# Pi & T Resistive Attenuator Pads: RF Circuit Design

### The RF circuit design for resistive Pi and T attenuator pads is easy and the formulas calculations and circuits are very straightforward.

RF resistive attenuator pads are used in many RF circuit design applications. The RF circuit design for resistive attenuator pads is very easy and they can be incorporated into many RF circuits very easily.

RF attenuators reduce the level of the signal and this can be used to ensure that the correct radio signal level enters another circuit block such as an RF mixer or amplifier so that it is not overloaded, and they are also used to ensure that a good impedance match is obtained.

Either Pi or T attenuator pads can be used and there is little to choose between them. They both use the same number of electronic components. Bridge T attenuator pads can also be used if required, but whilst they have some advantages in specific RF design applications, further electronic components are needed.

If the correct components and circuit techniques are used, then these attenuator pads can easily be used to operate at frequencies well into the GHz region. Surface mount technology resistors are particularly good, and modern PCB technology provides a good base for frequencies well above 1 GHz, although care may need to be taken when choosing the PCB material as some may be lossy and give the incorrect performance.

There are several RF design formats for resistive attenuators. All perform equally as well, but sometimes there may be different reasons or preferences for selecting a particular type or format for a particular RF circuit design application.

The main formats for RF resistor attenuator circuits are summarised below:

• Pi attenuator pads:   As the name indicates the pi attenuator pad has a topology similar in shape to the letter Π. This RF attenuator format has a single series resistor in the signal line between the input and output connections and then at both the input and output a resistor is taken to ground.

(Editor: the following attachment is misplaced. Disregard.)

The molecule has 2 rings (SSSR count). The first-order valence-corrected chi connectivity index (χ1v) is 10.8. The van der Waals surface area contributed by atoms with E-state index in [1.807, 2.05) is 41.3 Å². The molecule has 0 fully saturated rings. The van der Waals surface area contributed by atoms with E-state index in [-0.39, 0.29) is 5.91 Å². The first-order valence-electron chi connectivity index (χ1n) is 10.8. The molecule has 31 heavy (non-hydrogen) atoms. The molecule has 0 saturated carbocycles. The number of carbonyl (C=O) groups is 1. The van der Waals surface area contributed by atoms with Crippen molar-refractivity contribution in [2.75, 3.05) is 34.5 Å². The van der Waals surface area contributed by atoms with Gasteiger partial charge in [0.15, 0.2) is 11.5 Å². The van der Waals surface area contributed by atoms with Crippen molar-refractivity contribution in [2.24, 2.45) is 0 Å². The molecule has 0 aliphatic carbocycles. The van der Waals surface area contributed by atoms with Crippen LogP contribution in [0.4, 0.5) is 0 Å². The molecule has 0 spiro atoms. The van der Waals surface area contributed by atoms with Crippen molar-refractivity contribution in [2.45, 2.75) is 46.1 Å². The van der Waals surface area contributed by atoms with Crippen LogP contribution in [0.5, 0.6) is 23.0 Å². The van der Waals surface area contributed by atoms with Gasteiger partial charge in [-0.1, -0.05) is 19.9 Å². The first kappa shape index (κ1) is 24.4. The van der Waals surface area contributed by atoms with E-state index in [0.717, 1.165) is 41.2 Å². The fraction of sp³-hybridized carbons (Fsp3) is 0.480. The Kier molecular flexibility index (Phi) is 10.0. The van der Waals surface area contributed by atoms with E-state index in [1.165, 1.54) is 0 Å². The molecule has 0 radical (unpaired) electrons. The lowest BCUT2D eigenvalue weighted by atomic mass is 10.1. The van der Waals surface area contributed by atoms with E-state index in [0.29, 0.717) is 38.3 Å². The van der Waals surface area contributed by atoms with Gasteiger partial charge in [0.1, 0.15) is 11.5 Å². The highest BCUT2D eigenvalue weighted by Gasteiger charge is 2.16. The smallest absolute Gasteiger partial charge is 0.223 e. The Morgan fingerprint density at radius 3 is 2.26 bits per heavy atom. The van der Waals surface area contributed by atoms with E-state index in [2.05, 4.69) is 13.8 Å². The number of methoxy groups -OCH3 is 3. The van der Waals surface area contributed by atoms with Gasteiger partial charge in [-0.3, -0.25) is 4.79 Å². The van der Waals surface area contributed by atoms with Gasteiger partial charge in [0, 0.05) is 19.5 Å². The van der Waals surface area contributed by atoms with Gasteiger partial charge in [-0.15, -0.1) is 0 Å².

By selecting the right values for the resistors, it is possible to achieve the required level of attenuation as well as having the required characteristic impedance. In fact this characteristic impedance should be as purely resistive as possible for most RF circuit design applications.

• T attenuator pads:   In terms of topology the T attenuator pad (or Tee attenuator pad) is the opposite of the Pi section resistive attenuator, but it performs equally as well. This form of RF attenuator has two resistors in series with each other between the input and the output. A single resistor is taken to ground from the junction of the two series resistors. In this way the series resistors on the input and output, forming a T section.
• Bridged T attenuator pads:   The bridged T attenuator can be thought of as a combination of the Pi and T attenuator pad topologies. This for of RF attenuator uses more electronic components, but still provides the impedance match and attention levels needed for most attenuator applications within an RF circuit design.

Both the Pi attenuator pad format and the T attenuator pad format perform equally well. Often the preference of which type to use is a matter of personal preference for the designer.

Normally the RF design requires that the same impedance is seen at both input and output, but it is possible to design the sections so that they have different input and output resistance / impedance levels if required.